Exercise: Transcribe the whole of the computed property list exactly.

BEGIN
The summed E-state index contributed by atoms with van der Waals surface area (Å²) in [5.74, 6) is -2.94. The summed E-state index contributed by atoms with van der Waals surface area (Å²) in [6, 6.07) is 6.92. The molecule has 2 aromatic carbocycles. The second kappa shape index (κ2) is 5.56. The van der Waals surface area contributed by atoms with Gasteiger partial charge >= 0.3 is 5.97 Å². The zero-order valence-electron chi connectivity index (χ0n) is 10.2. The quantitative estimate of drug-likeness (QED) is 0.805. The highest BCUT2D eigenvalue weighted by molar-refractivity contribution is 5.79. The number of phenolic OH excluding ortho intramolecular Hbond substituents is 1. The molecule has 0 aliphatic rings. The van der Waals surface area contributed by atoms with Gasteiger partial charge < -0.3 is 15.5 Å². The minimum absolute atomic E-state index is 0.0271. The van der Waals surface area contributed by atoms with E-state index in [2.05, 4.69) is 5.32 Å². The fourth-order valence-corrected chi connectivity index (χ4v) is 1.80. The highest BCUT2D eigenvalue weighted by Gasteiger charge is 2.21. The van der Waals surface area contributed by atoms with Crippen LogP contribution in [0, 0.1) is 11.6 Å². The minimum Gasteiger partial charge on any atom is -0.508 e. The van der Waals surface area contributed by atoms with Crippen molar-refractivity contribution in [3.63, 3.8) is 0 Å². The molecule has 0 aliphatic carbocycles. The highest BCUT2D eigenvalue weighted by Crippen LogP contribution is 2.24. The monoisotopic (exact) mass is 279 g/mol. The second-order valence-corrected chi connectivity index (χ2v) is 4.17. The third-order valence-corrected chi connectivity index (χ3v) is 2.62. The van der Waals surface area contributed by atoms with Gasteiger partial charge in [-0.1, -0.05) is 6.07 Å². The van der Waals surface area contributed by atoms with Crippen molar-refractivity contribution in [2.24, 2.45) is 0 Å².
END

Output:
The summed E-state index contributed by atoms with van der Waals surface area (Å²) in [5.74, 6) is -2.94. The summed E-state index contributed by atoms with van der Waals surface area (Å²) in [6, 6.07) is 6.92. The molecule has 2 aromatic carbocycles. The second kappa shape index (κ2) is 5.56. The van der Waals surface area contributed by atoms with Gasteiger partial charge >= 0.3 is 5.97 Å². The zero-order valence-electron chi connectivity index (χ0n) is 10.2. The quantitative estimate of drug-likeness (QED) is 0.805. The highest BCUT2D eigenvalue weighted by molar-refractivity contribution is 5.79. The number of phenolic OH excluding ortho intramolecular Hbond substituents is 1. The molecule has 0 aliphatic rings. The van der Waals surface area contributed by atoms with Gasteiger partial charge < -0.3 is 15.5 Å². The minimum absolute atomic E-state index is 0.0271. The van der Waals surface area contributed by atoms with E-state index in [2.05, 4.69) is 5.32 Å². The fourth-order valence-corrected chi connectivity index (χ4v) is 1.80. The highest BCUT2D eigenvalue weighted by Gasteiger charge is 2.21. The van der Waals surface area contributed by atoms with Crippen LogP contribution in [0, 0.1) is 11.6 Å². The minimum Gasteiger partial charge on any atom is -0.508 e. The van der Waals surface area contributed by atoms with Crippen molar-refractivity contribution in [3.63, 3.8) is 0 Å². The molecule has 0 aliphatic carbocycles. The highest BCUT2D eigenvalue weighted by Crippen LogP contribution is 2.24. The monoisotopic (exact) mass is 279 g/mol. The second-order valence-corrected chi connectivity index (χ2v) is 4.17. The third-order valence-corrected chi connectivity index (χ3v) is 2.62. The van der Waals surface area contributed by atoms with Gasteiger partial charge in [-0.1, -0.05) is 6.07 Å². The van der Waals surface area contributed by atoms with Crippen molar-refractivity contribution in [2.24, 2.45) is 0 Å².